Postgraduate Course: Food for Thought: The Ethics of Food Choices MSc (PHIL11163)
|School||School of Philosophy, Psychology and Language Sciences
||College||College of Humanities and Social Science
|Credit level (Normal year taken)||SCQF Level 11 (Postgraduate)
||Availability||Available to all students
|Summary||The purpose of this course is to consider and discuss some of the ethical challenges related to current food production practices, food consumption, and food policies. The course will cover issues such as (a) the moral status of non-human animals, i.e. whether non-human animals have rights, (b) arguments in favor of adopting vegetarian or vegan diets, (c) environmental and health related costs of food production and the recent focus on local, organic, and 'sustainable' foods, (d) food policy choices that have disproportionately negative impacts on minorities and children.
Shared with undergraduate course Food for Thought: The Ethics of Food Choices (PHIL10163)
For courses co-taught with undergraduate students and with no remaining undergraduate spaces left, a maximum of 8 MSc students can join the course. Priority will be given to MSc students who wish to take the course for credit on a first come first served basis after matriculation.
The purpose of this class is to consider and discuss a range of ethical issues broadly related to food, e.g. how food is generally produced, how to make ethical food choices, and what the consequences are of current food policy. In the first half of the class, we will focus on questions relating to non-human animals. For example, do non-human animals have moral rights? Is it permissible to cause harm to non-human animals and, if so, under what circumstances? Should we always seek to reduce animal suffering even if that suffering is caused by other animals in the wild? Are there decisive moral reasons for adopting vegetarian or vegan diets or is it possible to be an ethical omnivore? If one opposes current meat production methods, is it irrational to continue to buy meat products?
In the second half of the class, we will focus on issues generally concerning food policy. For example, how (and in what ways) should poor working conditions for workers in the food industry influence our behaviour as consumers? What are the environmental costs of current food production? Should we stick to locally produced and organic foods in order to offset the environmental and health related costs of food production? Do current food policies have a disproportionately negative impact on e.g. children and minorities?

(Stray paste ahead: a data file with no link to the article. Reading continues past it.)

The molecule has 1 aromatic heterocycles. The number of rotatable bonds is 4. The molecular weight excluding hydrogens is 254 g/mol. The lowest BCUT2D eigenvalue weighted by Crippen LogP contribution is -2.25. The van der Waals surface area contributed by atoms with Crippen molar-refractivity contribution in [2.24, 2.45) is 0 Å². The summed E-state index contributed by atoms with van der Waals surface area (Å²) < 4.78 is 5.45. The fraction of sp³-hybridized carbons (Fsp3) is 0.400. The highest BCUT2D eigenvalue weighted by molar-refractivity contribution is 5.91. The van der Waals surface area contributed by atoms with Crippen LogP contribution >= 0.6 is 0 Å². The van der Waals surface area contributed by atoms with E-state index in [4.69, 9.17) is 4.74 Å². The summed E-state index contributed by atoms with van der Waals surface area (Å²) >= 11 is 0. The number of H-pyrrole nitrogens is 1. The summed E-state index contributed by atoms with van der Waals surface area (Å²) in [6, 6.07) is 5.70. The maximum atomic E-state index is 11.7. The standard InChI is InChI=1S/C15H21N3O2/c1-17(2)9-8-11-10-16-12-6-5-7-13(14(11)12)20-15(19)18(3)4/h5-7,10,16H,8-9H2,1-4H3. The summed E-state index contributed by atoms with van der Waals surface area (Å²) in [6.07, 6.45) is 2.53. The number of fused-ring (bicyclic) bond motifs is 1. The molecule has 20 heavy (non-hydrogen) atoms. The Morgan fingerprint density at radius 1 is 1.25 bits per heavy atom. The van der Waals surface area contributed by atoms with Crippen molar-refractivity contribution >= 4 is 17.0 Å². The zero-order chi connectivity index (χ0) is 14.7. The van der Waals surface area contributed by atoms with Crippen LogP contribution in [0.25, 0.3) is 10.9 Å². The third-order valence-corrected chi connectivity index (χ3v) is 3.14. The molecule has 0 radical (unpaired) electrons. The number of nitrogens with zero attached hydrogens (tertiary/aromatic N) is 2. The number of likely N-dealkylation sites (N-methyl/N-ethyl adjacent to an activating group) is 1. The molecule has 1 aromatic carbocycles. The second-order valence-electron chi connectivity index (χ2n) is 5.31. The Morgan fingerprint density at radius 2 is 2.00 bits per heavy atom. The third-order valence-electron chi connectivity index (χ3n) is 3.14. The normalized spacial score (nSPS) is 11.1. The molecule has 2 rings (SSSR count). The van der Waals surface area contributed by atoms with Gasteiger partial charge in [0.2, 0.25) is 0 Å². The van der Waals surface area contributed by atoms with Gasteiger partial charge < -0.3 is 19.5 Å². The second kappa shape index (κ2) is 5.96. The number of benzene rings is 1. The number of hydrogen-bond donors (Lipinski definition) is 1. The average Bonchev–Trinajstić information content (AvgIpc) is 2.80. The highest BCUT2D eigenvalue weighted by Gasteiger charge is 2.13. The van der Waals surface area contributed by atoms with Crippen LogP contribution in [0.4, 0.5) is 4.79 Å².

The lectures will be primarily discussion based, so students are expected to have prepared critical questions and to engage in discussion.
Entry Requirements (not applicable to Visiting Students)
||Other requirements|| None
Information for Visiting Students
|High Demand Course?
Course Delivery Information
|Not being delivered|
On completion of this course, the student will be able to:
- Understand the most prominent general theories in normative ethics, e.g. ethical subjectivism, cultural relativism, ethical egoism, utilitarianism, and deontology, and their bearing on the issues discussed related to food
- Understand the principal arguments in current philosophical debates about the moral status of non-human animals.
- Understand the arguments for (and against) only buying local, organic and sustainable food products.
|Alastair Norcross, 'Puppies, Pigs, and People', Philosophical Perspectives (2004) |
David Foster Wallace, 'Consider the Lobster' in Consider the Lobster (p.235-254)
Peter Singer, 'Speciesism and Moral Status', Metaphilosophy (2009)
Peter Singer & Jim Mason, The Ethics of What We Eat (p.15-83)
Thomas Nagel, 'Death', Nou's (1970)
Fred Feldman, 'The Enigma of Death' Philosophia, (1992)
Elizabeth Harman, 'The Moral Significance of Animal Pain and Animal Death' in The Oxford Handbook on Ethics and Animals
Peter Singer & Jim Mason, The Ethics of What We Eat (p.241-270)
Michael Pollan, 'The Ethics of Eating Animals' in The Omnivore's Dilemma (ch. 17)
James Rachels, The Elements of Moral Philosophy (p.16-57, p.76-136) (cultural relativism, subjectivism, ethical egoism, utilitarianism, deontology)
James Rachels, 'The Basic Argument for Vegetarianism'
Tristam McPherson, 'Why I'm a Vegan (and You Should Be One Too)' in Philosophy Comes to Dinner (chap.4)
Elizabeth Harman, 'Eating Meat as a Morally Permissible Mistake' in Philosophy Comes to Dinner (chap.12)
T. Cuneo, 'Conscientious Omnivorism' in Philosophy Comes to Dinner (chap.1)
Ted A. Warfield, 'Eating Dead Animals: Meat Eating, Meat Purchasing, and Proving too Much' in Philosophy Comes to Dinner (chap.8).
Tyler Cowen, 'Policing Nature', Environmental Ethics (2003)
Jeff McMahan, 'The Moral Problem of Predation' in Philosophy Comes to Dinner (chap.15)
Robert Gottlieb & Anupama Joshi, Food Justice (p.11-39)
Andrew Chignell, 'Can We Really Vote With Our Forks: Opportunism and the Threshold Chicken' in Philosophy Comes to Dinner (ch.10)
Peter Singer & Jim Mason, The Ethics of What We Eat (p.83-170)
Anne Barnhill, 'Does Locavorism Keep It Too Simple?' in Philosophy Comes to Dinner (chap.13)
Vasile Stanescu, 'Green Eggs and Ham: The Myth of Sustainable Meat and the Danger of the Local' Journal of Critical Animal Studies (2010)
Marion Nestle, Soda Politics: Taking on Big Soda (and winning) (p.89-231)
Carol J. Adams, 'The Sexual Politics of Meat' (chap.1-2) (1990), Continuum Books
Christina Van Dyke 'Manly Meat and Gendered Eating: Correcting Imbalance and Seeking Virtue' in Philosophy Comes to Dinner (chap.2)
||See Learn website
|Graduate Attributes and Skills
||Writing skills, interpreting texts, evaluating arguments and theories
|Keywords||Food ethics,moral philosophy,animal rights
|Course organiser||Dr Anders Schoubye
|Course secretary||Ms Becky Verdon
Tel: (0131 6)51 5002